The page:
“No. Mine!” Zenea snapped, batting the nanos hand away.

Norvo took a deep breath. “Zee. Give me your best guess.”

Zenea pointed to a patch of twisted trees, choked by green vines. “That way. I think.”

Norvo focused his vision, taking three sharp breaths. The undergrowth melted away under his scrutiny, sweat beading on his forehead. A geometric shape, quite at odds with the riot of plant life around them, loomed out of the greenery. “I believe I have found something.”


A sloped wall of bluish metal barred their progress, covered as it was by vines, fungal growth and mould. Under Norvos enhanced vision, a door could clearly be seen under the muck. “There is a way in under all this mess, I can see it.”

Zeneas Numenera hunting curio was emitting a high pitched screech as she waved it over the construction. “We could blow it up. That usually works. I mean if its lasted this long I wouldn’t do any permanent damage. Probably.”

Sakir was massaging his temples, the whispers around him becoming voices, ramping up into screams before dying into silence. His nerves were fraying rapidly. “Move,” he said sharply. The other two parted as the nano raised his hand in a tight fist then unfurled his fingers. The plants and other greenery disappeared in a bright blue flash, burned away into ash under the power he wielded.

“I could have done that,” said Zenea, petulantly.

“You can work on the door,” offered Norvo, casting a concerned glance at Sakir. “You do not look well.”

“We shouldn’t stay here long,” gasped Sakir. “We shouldn’t be here at all.”


“Almost there,” said Zenea with gritted teeth. A few burnt fingers later and a jury rigged cypher had been wired into what appeared to be the doors control panel. “Five degrees to the left and…” The door rumbled open on long neglected runners, sending a high pitched screech echoing into the humid air. The screech persisted long after the door had ceased movement, causing Zenea to check her detection device in confusion. “It’s not me!” she bellowed. Norvo looked around in horror.

Sakir was bent double, blood trickling out of his ears and mouth in a steady stream, a high pitched wail emanating from his pale lipped mouth, which then slowly tailed off into silence. His mouth opened once more and a voice that was not his own spilled forth from his lips. “Incursion. Category Five. Reinforce the shielding. It will not hold. It will not hold. It will not hold.” His arm shot out rigidly, a pale finger pointing past where the glaive and the jack stood. “Its here,” Sakir whispered.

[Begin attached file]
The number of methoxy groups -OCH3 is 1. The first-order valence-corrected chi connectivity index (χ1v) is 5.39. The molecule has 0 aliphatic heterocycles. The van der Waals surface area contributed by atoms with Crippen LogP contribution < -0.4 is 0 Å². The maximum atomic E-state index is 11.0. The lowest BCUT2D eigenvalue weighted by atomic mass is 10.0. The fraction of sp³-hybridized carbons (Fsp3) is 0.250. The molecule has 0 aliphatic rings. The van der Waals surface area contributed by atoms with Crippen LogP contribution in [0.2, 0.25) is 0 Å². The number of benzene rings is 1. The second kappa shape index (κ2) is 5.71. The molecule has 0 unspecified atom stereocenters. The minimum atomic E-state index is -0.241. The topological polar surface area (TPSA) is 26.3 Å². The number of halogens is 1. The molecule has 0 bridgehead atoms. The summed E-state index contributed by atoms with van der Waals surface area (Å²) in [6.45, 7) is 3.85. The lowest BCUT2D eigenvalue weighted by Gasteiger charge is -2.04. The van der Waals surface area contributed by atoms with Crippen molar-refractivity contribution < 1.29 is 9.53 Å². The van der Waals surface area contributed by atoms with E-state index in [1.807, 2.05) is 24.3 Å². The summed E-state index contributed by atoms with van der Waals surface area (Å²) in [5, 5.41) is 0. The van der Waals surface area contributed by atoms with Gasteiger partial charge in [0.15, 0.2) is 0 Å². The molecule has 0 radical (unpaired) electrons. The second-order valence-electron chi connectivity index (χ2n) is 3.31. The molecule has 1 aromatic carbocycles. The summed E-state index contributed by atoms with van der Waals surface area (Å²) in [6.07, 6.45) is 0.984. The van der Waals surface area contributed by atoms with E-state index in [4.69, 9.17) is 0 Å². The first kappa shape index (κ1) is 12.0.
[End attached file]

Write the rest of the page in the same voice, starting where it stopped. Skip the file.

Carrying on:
Reflexively, Norvo drew the sabre from his back. Zenea dropped her detector, priming the Buzzers that were mounted on her wrists. They both spun as one to cover the empty doorway behind them. Except it wasn’t empty any more. A pale blue mist filled the dark void, roiling in place, like a storm cloud trapped in a bottle.

“Do not lie. It will know.” Sakir gasped, before dropping to the ground, his strength all but spent.

Zenea snarled. “Norvo. Can’t move. You?”

“Unfortunately not,” the glaive replied, straining.

To Zenea, the cloud was featureless, a roiling phantasm in the darkened doorway. To Norvo, he could see faces written into the fabric of the thing. Hundreds of faces, human and otherwise, in a shifting mosaic that caused his eyes to water just to look at it.

The mist shifted its attention to Zenea, regarding her with eyes she could not see. “WHAT IS YOUR GREATEST FEAR?” Thousands of voices spoke at once, causing the drit under their feet to whip up into a brief maelstrom.

“Pike off,” the jack spat defiantly.

“Unwise,” moaned Sakir from where he lay.

Zenea screamed as an unseen force closed in around her threatening to crush the life from her. Her bones creaked in protest. “Alright, alright!” The jack flushed scarlet. “Failure. My greatest fear is failure. There. Happy now?” Zenea let out a squawk as the force released her and she dropped to the ground. She sat up, triggering the Buzzers on her wrists. The volley of razor sharp discs simply passed through the gaseous form of their tormentor, clattering into the dark entryway behind it. She shrugged apologetically to the others. “Had to try.” She picked up her Numenera detector and began fiddling with it absentmindedly, at something of a loss.

The maelstrom of blue eddying mist turned it’s attention to Norvo, who was still pinned in place. “WHAT ARE YOU?”

Murderer. Sakir twitched as the whisper somehow reached his ears through the cacophony of voices. “What?” he murmured weakly. In a moment of realisation, he knew the whisper hadn’t been meant for his ears.

Norvo gritted his teeth. “I am a Glaive of the Ninth Sundered Circle,” he said proudly. A moment later, Norvo bellowed in pain as he felt an immense pressure bore into the space between his eyes, causing his vision to darken.

The mist crept a fraction closer to the trapped glaive. “WHAT. ARE. YOU?”